Addressing Maritime and Business Law Issues Since 1989

The Jones Act vs. the Longshore Act

| Jun 30, 2019 | Maritime Law |

Whether you are a California land-based maritime employee or working offshore, the risk of injury is considerable. As a result, having the right coverage in the event of an accident on the job is critical. At Russel Mirkovich & Morrow, we often handle claims for clients injured offshore.

According to The American Equity Underwriters, Inc, some employers do not understand the difference between the Jones Act and the Longshore Act, which can affect you if injured on the job. The Jones Act provides an avenue for claims to seamen or members of a vessel’s crew. The Longshore Act addresses coverage for land-based employees.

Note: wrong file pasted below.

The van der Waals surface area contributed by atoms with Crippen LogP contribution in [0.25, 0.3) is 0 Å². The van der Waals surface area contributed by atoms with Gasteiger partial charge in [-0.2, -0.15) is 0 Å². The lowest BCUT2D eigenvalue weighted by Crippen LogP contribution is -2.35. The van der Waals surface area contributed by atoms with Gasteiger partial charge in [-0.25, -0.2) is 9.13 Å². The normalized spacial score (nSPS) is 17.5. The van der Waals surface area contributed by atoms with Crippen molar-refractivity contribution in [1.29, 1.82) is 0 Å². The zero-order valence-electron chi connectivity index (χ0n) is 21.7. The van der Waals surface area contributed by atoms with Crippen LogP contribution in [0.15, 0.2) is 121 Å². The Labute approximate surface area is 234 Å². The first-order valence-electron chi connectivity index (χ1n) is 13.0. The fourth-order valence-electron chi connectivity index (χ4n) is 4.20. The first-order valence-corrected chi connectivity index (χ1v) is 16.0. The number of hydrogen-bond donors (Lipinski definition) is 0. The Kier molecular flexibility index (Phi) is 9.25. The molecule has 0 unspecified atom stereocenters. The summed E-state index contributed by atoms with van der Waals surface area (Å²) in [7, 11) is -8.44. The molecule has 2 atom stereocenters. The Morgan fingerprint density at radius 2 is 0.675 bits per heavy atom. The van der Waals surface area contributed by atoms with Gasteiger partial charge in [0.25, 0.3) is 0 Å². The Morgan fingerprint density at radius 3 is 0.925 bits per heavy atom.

The coverage you need depends on your duties. If you contribute to the function of a vessel or in carrying out its mission and have a connection to a group of vessels under common ownership or navigation, you should have coverage under the Jones Act. If you are an employee engaged as a harbor worker of any kind or in longshoring operations, you should have coverage under the Longshore Act. A harbor worker includes shipbuilders, repairmen and those who load, unload or dismantle vessels. Coverage also extends to contractors.

Under the Jones Act, if injuries result due to an employer’s negligence, there is no government agency involvement. Claims for pain and suffering, wage loss, medical expenses and a broad range of other damages are similar to any other complaint filed in court. You als have the right to a jury trial. The U.S. Department of Labor administers the Longshore Act. Options include formal adjudication, informal dispute resolution services, administrative appeals and judicial review. There is generally prompt payment of medical treatment and wage replacement benefits.

Filing claims under one Act may affect your rights under the other, so it is critical that you understand which remedy benefits you the most. Visit our webpage for more information on this topic.